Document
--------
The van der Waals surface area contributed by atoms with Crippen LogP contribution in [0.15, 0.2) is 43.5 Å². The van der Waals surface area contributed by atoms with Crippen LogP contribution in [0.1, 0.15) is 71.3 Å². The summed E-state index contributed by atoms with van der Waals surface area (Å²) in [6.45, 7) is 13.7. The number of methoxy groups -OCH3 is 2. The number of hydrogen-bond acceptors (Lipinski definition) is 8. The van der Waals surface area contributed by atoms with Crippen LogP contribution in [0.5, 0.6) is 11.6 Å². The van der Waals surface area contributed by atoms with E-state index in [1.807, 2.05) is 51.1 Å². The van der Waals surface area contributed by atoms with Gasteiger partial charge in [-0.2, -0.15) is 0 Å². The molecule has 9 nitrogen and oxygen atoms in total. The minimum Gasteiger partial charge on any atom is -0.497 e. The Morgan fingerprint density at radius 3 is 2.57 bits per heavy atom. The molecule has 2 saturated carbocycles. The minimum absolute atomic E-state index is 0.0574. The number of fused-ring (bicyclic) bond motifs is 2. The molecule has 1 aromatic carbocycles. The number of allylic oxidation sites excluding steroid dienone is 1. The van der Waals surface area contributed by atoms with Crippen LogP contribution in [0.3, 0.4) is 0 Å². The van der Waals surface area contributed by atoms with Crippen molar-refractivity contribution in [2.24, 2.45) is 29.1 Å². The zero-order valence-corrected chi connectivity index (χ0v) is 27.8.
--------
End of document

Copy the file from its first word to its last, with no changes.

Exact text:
The van der Waals surface area contributed by atoms with Crippen LogP contribution in [0.15, 0.2) is 43.5 Å². The van der Waals surface area contributed by atoms with Crippen LogP contribution in [0.1, 0.15) is 71.3 Å². The summed E-state index contributed by atoms with van der Waals surface area (Å²) in [6.45, 7) is 13.7. The number of methoxy groups -OCH3 is 2. The number of hydrogen-bond acceptors (Lipinski definition) is 8. The van der Waals surface area contributed by atoms with Crippen LogP contribution in [0.5, 0.6) is 11.6 Å². The van der Waals surface area contributed by atoms with E-state index in [1.807, 2.05) is 51.1 Å². The van der Waals surface area contributed by atoms with Gasteiger partial charge in [-0.2, -0.15) is 0 Å². The molecule has 9 nitrogen and oxygen atoms in total. The minimum Gasteiger partial charge on any atom is -0.497 e. The Morgan fingerprint density at radius 3 is 2.57 bits per heavy atom. The molecule has 2 saturated carbocycles. The minimum absolute atomic E-state index is 0.0574. The number of fused-ring (bicyclic) bond motifs is 2. The molecule has 1 aromatic carbocycles. The number of allylic oxidation sites excluding steroid dienone is 1. The van der Waals surface area contributed by atoms with Crippen LogP contribution in [0.3, 0.4) is 0 Å². The van der Waals surface area contributed by atoms with Crippen molar-refractivity contribution in [2.24, 2.45) is 29.1 Å². The zero-order valence-corrected chi connectivity index (χ0v) is 27.8.